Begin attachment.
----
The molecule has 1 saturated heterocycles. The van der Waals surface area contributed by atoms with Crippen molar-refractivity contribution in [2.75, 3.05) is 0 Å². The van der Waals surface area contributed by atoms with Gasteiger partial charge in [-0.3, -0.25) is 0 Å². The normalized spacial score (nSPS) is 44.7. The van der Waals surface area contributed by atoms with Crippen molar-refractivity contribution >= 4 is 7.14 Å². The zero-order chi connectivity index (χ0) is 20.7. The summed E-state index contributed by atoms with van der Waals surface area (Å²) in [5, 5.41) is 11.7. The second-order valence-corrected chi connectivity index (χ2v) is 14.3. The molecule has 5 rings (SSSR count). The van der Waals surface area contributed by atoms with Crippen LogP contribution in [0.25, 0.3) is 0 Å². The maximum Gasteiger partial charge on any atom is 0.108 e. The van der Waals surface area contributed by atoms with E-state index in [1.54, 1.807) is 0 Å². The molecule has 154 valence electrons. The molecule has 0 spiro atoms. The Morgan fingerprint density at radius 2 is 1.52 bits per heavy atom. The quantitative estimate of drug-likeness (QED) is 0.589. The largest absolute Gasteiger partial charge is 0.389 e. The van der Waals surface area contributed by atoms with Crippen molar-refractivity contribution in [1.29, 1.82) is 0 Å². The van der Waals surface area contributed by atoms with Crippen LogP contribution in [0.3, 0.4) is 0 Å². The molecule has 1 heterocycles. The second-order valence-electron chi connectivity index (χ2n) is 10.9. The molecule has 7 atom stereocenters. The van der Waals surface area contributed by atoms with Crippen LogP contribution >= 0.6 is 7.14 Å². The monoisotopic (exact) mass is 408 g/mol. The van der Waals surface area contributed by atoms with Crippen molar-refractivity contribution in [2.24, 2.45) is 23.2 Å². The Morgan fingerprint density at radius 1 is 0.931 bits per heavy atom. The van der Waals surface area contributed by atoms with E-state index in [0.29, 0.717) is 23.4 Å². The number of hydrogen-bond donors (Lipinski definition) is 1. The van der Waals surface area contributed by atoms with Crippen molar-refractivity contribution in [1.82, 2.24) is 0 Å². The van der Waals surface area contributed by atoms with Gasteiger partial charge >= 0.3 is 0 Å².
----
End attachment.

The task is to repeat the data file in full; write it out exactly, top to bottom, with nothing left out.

The molecule has 1 saturated heterocycles. The van der Waals surface area contributed by atoms with Crippen molar-refractivity contribution in [2.75, 3.05) is 0 Å². The van der Waals surface area contributed by atoms with Gasteiger partial charge in [-0.3, -0.25) is 0 Å². The normalized spacial score (nSPS) is 44.7. The van der Waals surface area contributed by atoms with Crippen molar-refractivity contribution >= 4 is 7.14 Å². The zero-order chi connectivity index (χ0) is 20.7. The summed E-state index contributed by atoms with van der Waals surface area (Å²) in [5, 5.41) is 11.7. The second-order valence-corrected chi connectivity index (χ2v) is 14.3. The molecule has 5 rings (SSSR count). The van der Waals surface area contributed by atoms with Crippen LogP contribution in [0.25, 0.3) is 0 Å². The maximum Gasteiger partial charge on any atom is 0.108 e. The van der Waals surface area contributed by atoms with E-state index in [1.54, 1.807) is 0 Å². The molecule has 154 valence electrons. The molecule has 0 spiro atoms. The Morgan fingerprint density at radius 2 is 1.52 bits per heavy atom. The quantitative estimate of drug-likeness (QED) is 0.589. The largest absolute Gasteiger partial charge is 0.389 e. The van der Waals surface area contributed by atoms with Crippen molar-refractivity contribution in [1.29, 1.82) is 0 Å². The van der Waals surface area contributed by atoms with Crippen LogP contribution in [0.3, 0.4) is 0 Å². The molecule has 1 heterocycles. The second-order valence-electron chi connectivity index (χ2n) is 10.9. The molecule has 7 atom stereocenters. The van der Waals surface area contributed by atoms with Crippen LogP contribution >= 0.6 is 7.14 Å². The monoisotopic (exact) mass is 408 g/mol. The van der Waals surface area contributed by atoms with Crippen molar-refractivity contribution in [2.24, 2.45) is 23.2 Å². The Morgan fingerprint density at radius 1 is 0.931 bits per heavy atom. The van der Waals surface area contributed by atoms with E-state index in [0.29, 0.717) is 23.4 Å². The number of hydrogen-bond donors (Lipinski definition) is 1. The van der Waals surface area contributed by atoms with Crippen molar-refractivity contribution in [1.82, 2.24) is 0 Å². The van der Waals surface area contributed by atoms with Gasteiger partial charge >= 0.3 is 0 Å².